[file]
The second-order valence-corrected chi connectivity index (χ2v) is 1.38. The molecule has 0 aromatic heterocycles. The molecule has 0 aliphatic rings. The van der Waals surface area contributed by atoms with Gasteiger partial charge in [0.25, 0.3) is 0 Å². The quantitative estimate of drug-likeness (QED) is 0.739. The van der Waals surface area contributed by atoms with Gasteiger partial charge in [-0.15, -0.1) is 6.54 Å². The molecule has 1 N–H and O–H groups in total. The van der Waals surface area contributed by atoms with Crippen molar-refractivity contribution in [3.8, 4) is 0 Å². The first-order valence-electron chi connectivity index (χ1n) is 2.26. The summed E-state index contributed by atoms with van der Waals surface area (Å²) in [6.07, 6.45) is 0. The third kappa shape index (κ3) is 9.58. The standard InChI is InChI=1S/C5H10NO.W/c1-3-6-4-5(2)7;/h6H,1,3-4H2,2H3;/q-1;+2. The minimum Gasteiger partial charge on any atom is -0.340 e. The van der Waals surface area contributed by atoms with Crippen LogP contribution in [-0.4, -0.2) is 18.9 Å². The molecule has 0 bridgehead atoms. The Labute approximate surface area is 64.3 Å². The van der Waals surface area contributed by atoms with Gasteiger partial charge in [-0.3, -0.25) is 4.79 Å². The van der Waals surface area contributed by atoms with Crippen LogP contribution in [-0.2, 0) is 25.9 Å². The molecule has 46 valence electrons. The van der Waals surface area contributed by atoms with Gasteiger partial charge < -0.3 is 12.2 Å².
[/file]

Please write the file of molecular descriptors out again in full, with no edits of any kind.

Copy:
The second-order valence-corrected chi connectivity index (χ2v) is 1.38. The molecule has 0 aromatic heterocycles. The molecule has 0 aliphatic rings. The van der Waals surface area contributed by atoms with Gasteiger partial charge in [0.25, 0.3) is 0 Å². The quantitative estimate of drug-likeness (QED) is 0.739. The van der Waals surface area contributed by atoms with Gasteiger partial charge in [-0.15, -0.1) is 6.54 Å². The molecule has 1 N–H and O–H groups in total. The van der Waals surface area contributed by atoms with Crippen molar-refractivity contribution in [3.8, 4) is 0 Å². The first-order valence-electron chi connectivity index (χ1n) is 2.26. The summed E-state index contributed by atoms with van der Waals surface area (Å²) in [6.07, 6.45) is 0. The third kappa shape index (κ3) is 9.58. The standard InChI is InChI=1S/C5H10NO.W/c1-3-6-4-5(2)7;/h6H,1,3-4H2,2H3;/q-1;+2. The minimum Gasteiger partial charge on any atom is -0.340 e. The van der Waals surface area contributed by atoms with Crippen LogP contribution in [-0.4, -0.2) is 18.9 Å². The molecule has 0 bridgehead atoms. The Labute approximate surface area is 64.3 Å². The van der Waals surface area contributed by atoms with Gasteiger partial charge in [-0.3, -0.25) is 4.79 Å². The van der Waals surface area contributed by atoms with Crippen LogP contribution in [-0.2, 0) is 25.9 Å². The molecule has 46 valence electrons. The van der Waals surface area contributed by atoms with Gasteiger partial charge < -0.3 is 12.2 Å².